The big picture, according to Richard Umbers
“I think we’ve seen more innovation take place in retail over the last year than in decades,” Umbers told Inside Retail.
“We’ve not only seen this structural shift going on in the e-commerce environment, we’ve actually seen a cultural change within organisations. With the removal of the safe harbour provisions and boards encouraging management teams, what you’ve seen is this wave of innovation.
“In the first instance, it has meant that a lot of businesses have pivoted to online, but even existing online businesses have been innovating within their existing business units and that collectively has grown [the retail industry].
“It’s been widely reported that many e-commerce businesses have doubled their revenues – Adore Beauty, Kogan and Adairs have all reported spectacular increases – but across the industry, we’re talking about a relatively modest increase. Unfortunately, that means there’s a whole lot of businesses at the other end of the spectrum that have actually been negatively impacted by what’s happened.
“For those bricks-and-mortar businesses that have pivoted to online, all of a sudden they’ve seen a new cost item in their P&L because delivering to people’s homes requires an extra distribution cost. They’re having to operate in a new way with new infrastructure that they don’t yet have, and it’s woefully inefficient in the first iteration, so the costs suddenly expand.
“On the one hand, [retailers] are celebrating these big increases in revenue, but their costs are also going up disproportionately, and many will find they’re still suffering on the bottom line.
“What happens in businesses under cost pressure is the CFO and other members of the operational team go hard on the new costs. Logically, that means having a look at all of the operations to do with online and distribution, and that is what’s fueling the innovation. They’ve got to solve the infrastructure problems from the introduction of online very, very quickly. That’s why you’re suddenly seeing new technologies being brought to bear.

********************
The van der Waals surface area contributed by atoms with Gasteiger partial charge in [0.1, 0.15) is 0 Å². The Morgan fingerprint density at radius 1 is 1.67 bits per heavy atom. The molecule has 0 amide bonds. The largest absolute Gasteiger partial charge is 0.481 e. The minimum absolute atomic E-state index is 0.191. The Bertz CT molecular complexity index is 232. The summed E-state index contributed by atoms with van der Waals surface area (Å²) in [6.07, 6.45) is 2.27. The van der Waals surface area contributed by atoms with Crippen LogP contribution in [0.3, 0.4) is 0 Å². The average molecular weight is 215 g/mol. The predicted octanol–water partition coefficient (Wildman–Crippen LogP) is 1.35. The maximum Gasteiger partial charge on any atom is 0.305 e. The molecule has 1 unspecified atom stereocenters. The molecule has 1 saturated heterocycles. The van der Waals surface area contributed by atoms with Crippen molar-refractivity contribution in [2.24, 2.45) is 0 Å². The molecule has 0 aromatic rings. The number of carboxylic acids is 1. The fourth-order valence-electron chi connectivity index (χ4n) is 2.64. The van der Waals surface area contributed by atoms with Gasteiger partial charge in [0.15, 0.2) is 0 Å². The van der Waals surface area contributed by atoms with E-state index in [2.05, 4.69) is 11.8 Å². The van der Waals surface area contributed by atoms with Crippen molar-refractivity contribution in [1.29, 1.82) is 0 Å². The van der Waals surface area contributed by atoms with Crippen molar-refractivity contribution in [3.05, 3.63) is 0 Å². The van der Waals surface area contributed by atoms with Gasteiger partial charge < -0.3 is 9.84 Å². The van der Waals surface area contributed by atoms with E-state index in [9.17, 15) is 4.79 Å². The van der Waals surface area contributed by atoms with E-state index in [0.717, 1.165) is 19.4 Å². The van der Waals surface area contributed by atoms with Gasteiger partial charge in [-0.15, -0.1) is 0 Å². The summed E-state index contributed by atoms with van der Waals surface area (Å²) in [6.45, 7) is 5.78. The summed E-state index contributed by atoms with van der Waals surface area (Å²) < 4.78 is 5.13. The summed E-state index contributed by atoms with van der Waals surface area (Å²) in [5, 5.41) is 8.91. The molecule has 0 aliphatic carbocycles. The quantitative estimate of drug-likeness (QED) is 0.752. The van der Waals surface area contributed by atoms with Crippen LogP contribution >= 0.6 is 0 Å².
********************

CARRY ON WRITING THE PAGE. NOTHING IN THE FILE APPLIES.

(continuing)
“In our last-mile solutions, for example, there are better customer experiences around delivery. I received a delivery not so long ago where five minutes before the package arrived, I got a text telling me my package was arriving in five minutes. That never happened before.
“Businesses are massively investing in the customer experience on their websites and dramatically improving the way products are presented. They’re changing their range to reflect the online shopper, and we’re seeing online payments like Afterpay explode because we’re attracting, for the first time, a new wave of shoppers. And all of that has been driving innovation by the retailer.
“Now, in parallel to that, there’s a whole service industry that stands to benefit from the fact that retailers are looking at these innovations to try and solve their cost problems. There’s a whole range of digital marketing companies, payments companies and packaging companies, and the innovation is happening there also.
“In addition to all of this, new models of retail will actually emerge. The two most exciting ones are social commerce and direct to consumer.
“If you see this as a sort of chain of events, it’s why, in my view, this can’t go backwards. Once you’ve invented something, the functionality is there; the service standards that we’re now experiencing in e-commerce delivery are there forever.
“What I think the future holds is that, whereas historically, the physical store informed the online offer, now the online business is informing the physical store. Businesses like Nike and Allbirds are building their physical stores to reflect the needs of their online business.
“If you were to extrapolate out 10 years, I reckon we’ll see the physical environment actually taking its cues from online, and the online business itself being something new and different. And that’s why I think we’ll see the growth of marketplaces, because they provide an opportunity [for retailers] to extend their offer more than they ever have in the past.
“And because the online world has access to data that the physical world never did, the scope of what you can do with that, where you can take the customer, how you can cross-sell across all the different channels and weave in streaming and social commerce and build out a whole new retail offer, the potential for online is vastly greater than physical retail ever was.
“Physical retail will ultimately still be a very exciting and interesting place, but it will be supportive of the online business, which has almost unlimited reach.”